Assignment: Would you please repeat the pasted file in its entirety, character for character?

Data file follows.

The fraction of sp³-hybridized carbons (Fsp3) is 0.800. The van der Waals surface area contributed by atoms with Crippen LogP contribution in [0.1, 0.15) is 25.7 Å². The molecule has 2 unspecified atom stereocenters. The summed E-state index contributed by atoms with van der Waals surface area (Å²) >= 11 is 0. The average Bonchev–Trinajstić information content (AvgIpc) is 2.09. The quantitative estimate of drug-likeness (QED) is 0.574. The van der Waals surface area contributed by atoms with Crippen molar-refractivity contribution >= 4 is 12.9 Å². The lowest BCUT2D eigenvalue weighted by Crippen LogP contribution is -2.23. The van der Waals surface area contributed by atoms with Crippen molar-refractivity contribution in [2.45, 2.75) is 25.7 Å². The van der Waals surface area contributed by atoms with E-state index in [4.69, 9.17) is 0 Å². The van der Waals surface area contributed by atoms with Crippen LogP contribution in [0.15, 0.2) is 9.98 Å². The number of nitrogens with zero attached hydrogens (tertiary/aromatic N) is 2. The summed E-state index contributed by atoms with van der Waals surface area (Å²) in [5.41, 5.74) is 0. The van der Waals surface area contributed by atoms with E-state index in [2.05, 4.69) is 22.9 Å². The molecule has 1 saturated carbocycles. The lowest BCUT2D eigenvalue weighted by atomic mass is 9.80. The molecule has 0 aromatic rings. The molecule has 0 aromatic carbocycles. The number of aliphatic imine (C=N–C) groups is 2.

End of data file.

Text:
The fraction of sp³-hybridized carbons (Fsp3) is 0.800. The van der Waals surface area contributed by atoms with Crippen LogP contribution in [0.1, 0.15) is 25.7 Å². The molecule has 2 unspecified atom stereocenters. The summed E-state index contributed by atoms with van der Waals surface area (Å²) >= 11 is 0. The average Bonchev–Trinajstić information content (AvgIpc) is 2.09. The quantitative estimate of drug-likeness (QED) is 0.574. The van der Waals surface area contributed by atoms with Crippen molar-refractivity contribution >= 4 is 12.9 Å². The lowest BCUT2D eigenvalue weighted by Crippen LogP contribution is -2.23. The van der Waals surface area contributed by atoms with Crippen molar-refractivity contribution in [2.45, 2.75) is 25.7 Å². The van der Waals surface area contributed by atoms with E-state index in [4.69, 9.17) is 0 Å². The van der Waals surface area contributed by atoms with Crippen LogP contribution in [0.15, 0.2) is 9.98 Å². The number of nitrogens with zero attached hydrogens (tertiary/aromatic N) is 2. The summed E-state index contributed by atoms with van der Waals surface area (Å²) in [5.41, 5.74) is 0. The van der Waals surface area contributed by atoms with E-state index in [2.05, 4.69) is 22.9 Å². The molecule has 1 saturated carbocycles. The lowest BCUT2D eigenvalue weighted by atomic mass is 9.80. The molecule has 0 aromatic rings. The molecule has 0 aromatic carbocycles. The number of aliphatic imine (C=N–C) groups is 2.